As dairies increasingly turn to housing young calves indoors, ventilation, as it relates to animal health, becomes a key consideration. Outdoor calf hutches, of course, have served well and provide ample ventilation. Their exposure to weather, however, can result in stress on calves and extra labor for dairy workers. Also, calf hutches do not facilitate use of automated feeders.
The ventilation tubes in this barn provide a continuous, gentle supply of fresh outdoor air to calf pens, reducing the levels of airborne bacteria. Growing numbers of dairies are turning to calf barns with individual stalls as a lower-labor solution for providing a comfortable environment for calves. These barns typically are designed with natural ventilation that can be regulated somewhat, depending on weather conditions.
Ken Nordlund, DVM, at the University of Wisconsin (UW), has found though that even in well-ventilated barns, the individual stalls can become badly polluted microenvironments, harboring airborne pathogens. Research shows airborne bacterial counts in naturally ventilated barns can be significantly higher than those outdoors, and counts within individual calf pens can reach levels dramatically higher than in the rest of the barn. Most of the bacteria species isolated in these tests are non-pathogenic, but Nordlund says research results indicate lower total airborne bacterial counts are associated with reduced prevalence of respiratory disease in the barns. High total bacterial counts serve as an indicator of poor ventilation, and because calves spend 100 percent of their time in the pens, their exposure to the air within the microenvironment is continuous and chronic. Fields studies, he adds, have shown a relationship between airborne bacteria counts and bovine respiratory disease (BRD) in naturally ventilated barns.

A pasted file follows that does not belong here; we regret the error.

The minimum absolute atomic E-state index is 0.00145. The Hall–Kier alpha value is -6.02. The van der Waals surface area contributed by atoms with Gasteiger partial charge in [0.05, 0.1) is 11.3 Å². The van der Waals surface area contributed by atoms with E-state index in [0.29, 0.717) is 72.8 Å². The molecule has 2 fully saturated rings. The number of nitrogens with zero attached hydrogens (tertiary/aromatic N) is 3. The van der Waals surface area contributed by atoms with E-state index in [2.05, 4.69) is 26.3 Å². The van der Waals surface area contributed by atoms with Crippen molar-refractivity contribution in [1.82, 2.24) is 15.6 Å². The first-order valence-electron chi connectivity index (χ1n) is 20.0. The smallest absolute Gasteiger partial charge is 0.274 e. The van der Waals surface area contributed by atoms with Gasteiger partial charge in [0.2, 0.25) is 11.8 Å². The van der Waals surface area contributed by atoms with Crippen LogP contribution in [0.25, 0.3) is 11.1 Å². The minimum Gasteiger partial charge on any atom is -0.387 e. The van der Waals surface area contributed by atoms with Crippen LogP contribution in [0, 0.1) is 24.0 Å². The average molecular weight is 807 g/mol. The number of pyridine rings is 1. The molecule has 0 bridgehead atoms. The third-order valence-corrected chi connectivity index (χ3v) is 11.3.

Dairies frequently overlook or underestimate the incidence of BRD in calves, Nordlund says. They use appetite as an indicator, but in limitfeeding systems the calves are hungry and take their feed readily. Research from fellow UW veterinarian Sheila McGuirk, DVM, MS, PhD, ACVIM, using a clinical scoring system and ultrasound diagnostics, has shown higher rates of BRD in dairy calves than most would suspect.
So if bacterial counts reach high levels even in barns with ample natural ventilation, what can be done to reduce them? The answer lies in improving ventilation to the individual pens.
Nordlund has worked with numerous dairies, assisting in the design and use of ventilation tubes. The positive-pressure ventilation tubes are designed to drive fresh air into individual pens, he explains. These are a new generation of ventilation tubes, not the positive-pressure recirculating tube systems of the 1980s.